The capture of Princess Anna and Princess Varvara along with their kids and servants was labelled as a social disaster in Georgia and the news around Europe. The captives were exchanged with Cemalledin after eight months of struggle. The room they stayed in was described by Anna Chavchavadze when their captivity ends. This plan of Shamyl’s resident in aul of Dargi-Vedenno was sketched from the observations of Anna Chavchavadze in 1855. The texts around the map depict the rooms and inner court. Additionally, it gives clues about the daily life of the resident and Imam Shamyl. This series of texts are descriptions and quotations from Anna Chavchavadze’s interviews.

When they were led inside the quarters allotted to them, one of the cell-like rooms opening on to the main courtyard, they were confronted by a low-ceilinged, whitewashed room lit by an unglazed window ‘no bigger than a pocket-handkerchief – about a quarter of a square yard.’ They measured the room by pacing it, ‘eighteen shoes long and twelve broad,’.
The seraglio, or inner court, was centred around Shamyl’s own quarters: a separate building composed of three small rooms adjoining a little mosque. The women’s quarters, those of his wives and children and the prisoners, ran all around the court and opened on to the gallery.
The entrance gate was flanked by the treasury and a reception room, or selamlik, where Shamyl received his guests and conducted the affairs of his army and provinces − for he was as great a legislator, as warrior.
The aul was surrounded by three separate walls, or bastions, each pierced by a low portal barely high enough for a rider to pass under, even when crouched over his horse’s neck. But Shamyl never slackened his pace. As he approached each gate, he swung himself low over the horse’s side and at once rose again to stand in the stirrups, flinging himself down again only a second before reaching the next gate. It was the most dashing display of horsemanship the hostages had ever seen.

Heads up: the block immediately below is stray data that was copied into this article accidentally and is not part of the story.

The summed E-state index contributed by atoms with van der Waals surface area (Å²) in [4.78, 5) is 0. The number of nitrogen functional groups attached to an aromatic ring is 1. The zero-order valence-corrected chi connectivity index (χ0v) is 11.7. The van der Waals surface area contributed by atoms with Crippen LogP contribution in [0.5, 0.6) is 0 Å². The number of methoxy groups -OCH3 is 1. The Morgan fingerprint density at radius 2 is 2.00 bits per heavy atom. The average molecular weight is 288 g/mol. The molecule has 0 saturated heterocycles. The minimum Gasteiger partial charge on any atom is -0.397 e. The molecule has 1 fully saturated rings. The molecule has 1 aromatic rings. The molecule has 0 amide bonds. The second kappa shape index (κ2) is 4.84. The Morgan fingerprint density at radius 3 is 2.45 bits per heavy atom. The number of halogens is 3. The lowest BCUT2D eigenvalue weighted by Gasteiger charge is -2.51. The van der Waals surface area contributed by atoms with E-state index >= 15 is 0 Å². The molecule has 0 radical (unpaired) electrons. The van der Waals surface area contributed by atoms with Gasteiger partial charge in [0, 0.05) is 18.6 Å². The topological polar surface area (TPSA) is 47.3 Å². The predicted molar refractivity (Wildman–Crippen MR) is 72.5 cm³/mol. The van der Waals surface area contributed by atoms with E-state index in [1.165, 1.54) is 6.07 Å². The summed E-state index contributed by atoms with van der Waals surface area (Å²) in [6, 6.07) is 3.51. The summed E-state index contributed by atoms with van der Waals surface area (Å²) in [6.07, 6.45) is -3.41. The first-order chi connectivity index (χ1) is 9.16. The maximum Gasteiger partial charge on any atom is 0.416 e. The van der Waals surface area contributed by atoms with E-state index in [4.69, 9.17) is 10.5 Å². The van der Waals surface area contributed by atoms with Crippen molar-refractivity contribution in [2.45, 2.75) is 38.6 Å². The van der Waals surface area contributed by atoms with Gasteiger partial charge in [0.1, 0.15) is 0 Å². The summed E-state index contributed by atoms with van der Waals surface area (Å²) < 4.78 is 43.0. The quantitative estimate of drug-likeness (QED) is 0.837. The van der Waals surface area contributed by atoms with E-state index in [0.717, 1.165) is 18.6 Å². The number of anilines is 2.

The Imam’s rooms were not rewarding. A great number of books and manuscripts lined the walls which were whitewashed. Some Caucasian rugs covered the floor, while a collection of arms, kindjals and pistols hung beside the hooded chimney piece.
The rest of the seraglio was screened from these rooms by a partition, or high wooden paling jutting across the courtyard, from behind which the women peeped through the chinks at the coming and going of the outside world. They were not allowed to pass this barrier. The captives presently named it ‘the wall of jealousy’. A bakery, storeroom, stables and well completed the seraglio, making it a self-supporting unit within the outer aôul.


In 1859, Shamyl had surrendered and was welcomed very warmly in St. Petersburg. The people of the city, aristocrats, and many others were willing to meet Imam Shamyl. These visuals show the scenes from the life of Imam Shamyl and his family in Russian lands.